We viewed the solar eclipse of August 21, 2017 from Prairie City, Oregon, about 5 miles from the centerline of the path of totality. This video includes a time-lapse sequence of the partial phases (about an hour-and-a-quarter real time into 20 seconds) and still frames of totality ( which lasted 2 minutes 9 seconds).
Sunspots are visible during the partial eclipse phases. The diamond ring and Baily’s Beads are visible just before totality. The corona and solar prominences can be seen during totality, and the bright star Regulus in the constellation Leo is visible to the left.
Images were captured using a Canon EOS 6D camera attached to a Takahashi FSQ-106 telescope on an iOptron CEM25 mount. The camera was controlled by a Windows 10 PC running Eclipse Orchestrator Pro v. 3.7.2017/06/14 from Moonglow Technologies. Accurate timing and geographic location information were obtained using a Garmin GPS 18x USB device. The computer was connected to the camera using two cables: A camera interface cable, IFC-200U from Canon and a DSUSB shutter control adaptor from Shoestring Astronomy. A solar filter from Orion Telescopes & Binoculars was fitted over the aperture of the telescope during the partial phases.
On September 27, 2015 at dusk, we observed the full moon rising over the Cascade mountains when it was already in eclipse. At first it was difficult to see as the sky was not very dark yet. Then gradually as the moon rose and the sky darkened, the dark red orb became more apparent. As the moon moved through the Earth’s umbra shadow, patterns of brightness changed until it finally emerged as our familiar bright full moon.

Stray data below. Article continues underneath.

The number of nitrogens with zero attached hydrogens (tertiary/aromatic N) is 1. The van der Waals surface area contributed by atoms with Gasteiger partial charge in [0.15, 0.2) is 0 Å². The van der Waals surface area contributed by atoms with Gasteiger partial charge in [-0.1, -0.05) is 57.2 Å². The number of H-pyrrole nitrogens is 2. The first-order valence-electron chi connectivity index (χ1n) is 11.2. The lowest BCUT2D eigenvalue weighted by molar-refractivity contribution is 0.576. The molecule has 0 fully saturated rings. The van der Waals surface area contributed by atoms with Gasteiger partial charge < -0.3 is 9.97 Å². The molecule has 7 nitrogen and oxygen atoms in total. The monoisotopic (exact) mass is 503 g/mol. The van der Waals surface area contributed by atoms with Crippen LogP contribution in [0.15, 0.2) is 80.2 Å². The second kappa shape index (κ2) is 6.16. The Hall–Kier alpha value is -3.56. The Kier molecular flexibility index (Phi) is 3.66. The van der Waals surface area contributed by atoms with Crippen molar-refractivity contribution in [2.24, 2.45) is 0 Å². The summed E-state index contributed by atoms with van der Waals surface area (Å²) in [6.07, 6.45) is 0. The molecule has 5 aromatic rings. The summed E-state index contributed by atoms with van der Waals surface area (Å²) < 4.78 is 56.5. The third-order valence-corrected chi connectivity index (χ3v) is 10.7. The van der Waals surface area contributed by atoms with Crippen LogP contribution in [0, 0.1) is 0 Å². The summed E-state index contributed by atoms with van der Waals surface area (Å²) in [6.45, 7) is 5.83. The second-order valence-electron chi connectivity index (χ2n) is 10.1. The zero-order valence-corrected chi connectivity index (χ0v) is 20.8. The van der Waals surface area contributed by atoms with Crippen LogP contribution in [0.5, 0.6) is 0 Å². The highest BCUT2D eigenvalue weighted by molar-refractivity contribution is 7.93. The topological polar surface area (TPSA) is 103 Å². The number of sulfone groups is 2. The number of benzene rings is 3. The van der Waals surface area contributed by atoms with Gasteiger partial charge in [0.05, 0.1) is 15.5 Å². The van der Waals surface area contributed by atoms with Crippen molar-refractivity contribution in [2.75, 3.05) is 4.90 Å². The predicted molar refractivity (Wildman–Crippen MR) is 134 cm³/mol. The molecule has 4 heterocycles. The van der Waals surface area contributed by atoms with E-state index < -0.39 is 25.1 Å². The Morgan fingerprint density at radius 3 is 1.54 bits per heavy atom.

A Transit of Venus (Venus passing across the face of the sun) is a rare event. This alignment of Venus directly between the Earth and the Sun will not occur again until the year 2117, when I am 169 years old. So I really wanted to see this one. Cynthia and I had planned to drive to Eastern Washington if the sky conditions there looked more favorable. But on the contrary, on Tuesday morning the forecast for East of the mountains looked worse than for here (cloudy to mostly cloudy). So we decided to stay on Whidbey and take our chances.
It was raining here early Tuesday afternoon, June 5 and the sky was overcast. The Venus transit was to begin at 3:06 pm. But this ever-optimistic astronomer went out to turn on his equipment in the observatory and set up the “sun funnel” he built for this occasion.
Friend Sue and second cousin Emily showed up full of hope, believing that anything is possible: for all we knew, we could get lucky and the sky could clear just in time. We couldn’t open the observatory dome right away, but by 2:30, the rain had turned to a light mist so we opened the dome.
It was too cloudy during First Contact (when Venus first appears to touch the disk of the sun) and Second Contact (when Venus is completely inside the disk). But about 45 minutes after the transit started, the clouds thinned out a bit. We never had a clear sky, but the clouds were thin enough that we could see an image of Venus, along with a few sunspots and clouds drifting by.
So thank you, Sue and Emily and Cynthia for your optimism. I’m glad I don’t need to wait until I’m 169 to see my first transit of Venus.